Prepare to take notes for this spiraling, non-linear narrative that snakes along through the lives of various characters like a rapper named W-2, a screenwriter named Sonia, and an astronaut getting closer to Earth — Los Angeles in particular. Kot’s story requires a few reads to tie together the various narratives that converge like strands twisting into each other.
Issue 1 felt a bit easier (but not by much) to step into, whereas issue 2 works a bit easier if you read each aspect of storytelling in a linear fashion at first before re-reading it. A plot connected to the Astronaut’s return converges on W-2 and Sonia in a way that works like a fever dream may be the best way of describing the story at this point.
W-2 and Sonia both came close to being attacked, killed, or both at the end of the first issue. However, the second issue doesn’t ride the wave of that climax to intensify the pace. Instead, it takes on a mind bending narrative that introduces another character reminiscent of Philip K. Dick’s A Scanner Darkly. Unfortunately, the character has no name at this point in the reading.
Going back, Kot’s first release Wild Children made a lot of sense despite using a similar structure in narrative because it was self-contained. Change, limited to four issues, doesn’t have that sort of accessibility at the moment. Frankly, it’s a chore describing the story because so many pieces have yet to be revealed.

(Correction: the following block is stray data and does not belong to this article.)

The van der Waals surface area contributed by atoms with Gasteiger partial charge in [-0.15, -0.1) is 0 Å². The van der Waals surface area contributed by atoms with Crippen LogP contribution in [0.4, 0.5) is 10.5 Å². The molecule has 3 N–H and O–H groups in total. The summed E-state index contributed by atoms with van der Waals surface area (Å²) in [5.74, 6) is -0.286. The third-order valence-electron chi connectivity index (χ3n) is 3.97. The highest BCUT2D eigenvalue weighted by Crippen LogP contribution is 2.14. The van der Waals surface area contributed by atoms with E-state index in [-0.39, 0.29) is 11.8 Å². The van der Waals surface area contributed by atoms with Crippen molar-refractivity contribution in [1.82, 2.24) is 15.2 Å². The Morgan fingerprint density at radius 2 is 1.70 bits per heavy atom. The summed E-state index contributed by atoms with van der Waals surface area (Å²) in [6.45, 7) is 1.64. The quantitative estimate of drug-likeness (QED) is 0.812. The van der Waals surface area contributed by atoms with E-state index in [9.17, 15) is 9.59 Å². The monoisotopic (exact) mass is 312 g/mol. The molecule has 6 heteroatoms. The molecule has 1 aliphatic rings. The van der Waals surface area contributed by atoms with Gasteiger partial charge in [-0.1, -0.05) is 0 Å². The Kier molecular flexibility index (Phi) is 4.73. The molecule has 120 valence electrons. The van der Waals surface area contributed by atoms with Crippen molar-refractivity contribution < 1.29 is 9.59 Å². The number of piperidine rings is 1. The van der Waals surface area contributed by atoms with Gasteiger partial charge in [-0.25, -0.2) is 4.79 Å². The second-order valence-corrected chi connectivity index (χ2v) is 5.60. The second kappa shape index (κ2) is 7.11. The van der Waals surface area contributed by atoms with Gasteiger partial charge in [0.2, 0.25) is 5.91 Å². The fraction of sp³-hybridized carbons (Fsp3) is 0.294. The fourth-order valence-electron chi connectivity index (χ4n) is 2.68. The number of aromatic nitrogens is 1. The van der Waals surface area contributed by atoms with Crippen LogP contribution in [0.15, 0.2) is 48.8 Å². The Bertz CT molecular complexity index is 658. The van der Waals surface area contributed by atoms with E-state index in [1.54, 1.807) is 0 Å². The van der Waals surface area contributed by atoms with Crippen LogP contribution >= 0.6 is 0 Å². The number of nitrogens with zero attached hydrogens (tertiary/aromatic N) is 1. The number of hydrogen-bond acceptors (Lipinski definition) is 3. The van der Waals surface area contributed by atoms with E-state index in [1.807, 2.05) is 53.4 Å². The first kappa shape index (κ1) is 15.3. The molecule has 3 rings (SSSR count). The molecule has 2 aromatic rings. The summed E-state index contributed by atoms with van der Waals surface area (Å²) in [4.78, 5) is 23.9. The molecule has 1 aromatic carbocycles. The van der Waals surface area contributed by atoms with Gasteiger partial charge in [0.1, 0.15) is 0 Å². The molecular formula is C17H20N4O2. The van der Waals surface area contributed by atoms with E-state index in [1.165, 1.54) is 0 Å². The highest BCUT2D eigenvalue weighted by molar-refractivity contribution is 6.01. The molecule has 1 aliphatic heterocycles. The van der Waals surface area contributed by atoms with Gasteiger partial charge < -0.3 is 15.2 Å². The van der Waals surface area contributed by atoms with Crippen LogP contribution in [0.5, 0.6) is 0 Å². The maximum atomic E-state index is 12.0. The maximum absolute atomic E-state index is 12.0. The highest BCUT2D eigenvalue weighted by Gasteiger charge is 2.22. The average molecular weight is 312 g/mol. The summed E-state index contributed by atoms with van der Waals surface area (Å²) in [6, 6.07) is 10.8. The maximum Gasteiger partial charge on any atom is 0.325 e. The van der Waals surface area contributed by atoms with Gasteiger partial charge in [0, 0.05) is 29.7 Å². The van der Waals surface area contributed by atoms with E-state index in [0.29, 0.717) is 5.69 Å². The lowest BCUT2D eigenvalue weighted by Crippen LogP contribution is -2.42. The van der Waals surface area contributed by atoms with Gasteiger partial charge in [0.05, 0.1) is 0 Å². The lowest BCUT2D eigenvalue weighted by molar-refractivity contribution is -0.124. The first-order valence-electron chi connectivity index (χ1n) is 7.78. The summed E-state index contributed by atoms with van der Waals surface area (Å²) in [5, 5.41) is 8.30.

The best recommendation that can be made for this title is to simply take a leap of faith if you like Wild Children and evaluate the series as a whole when it finishes. Usually, writing reviews is a straight-forward process, but not in the case of Ales Kot. If anything, it’s as challenging as his stories.
Morgan Jeske and the coloring/lettering folk in the name of Sloane Leong and Ed Brisson work a mighty magic on each visual element of the story, whether it be interesting art that fits the strangeness of the narrative or the way the colors and letters come together to thread the story elements.
On the artistic merits alone, Change is worth picking up simply for the interesting eye candy and sequential storytelling within it. Each character has a vibe that Jeske captures while Leong puts some interesting color theory to use.
Ultimately, I think Ales Kot offers something for more than the mentally tough; he offers a story requiring patience too. At the end of the day, I’d spend another six bucks to see what he can do with Change and its head trip of a story.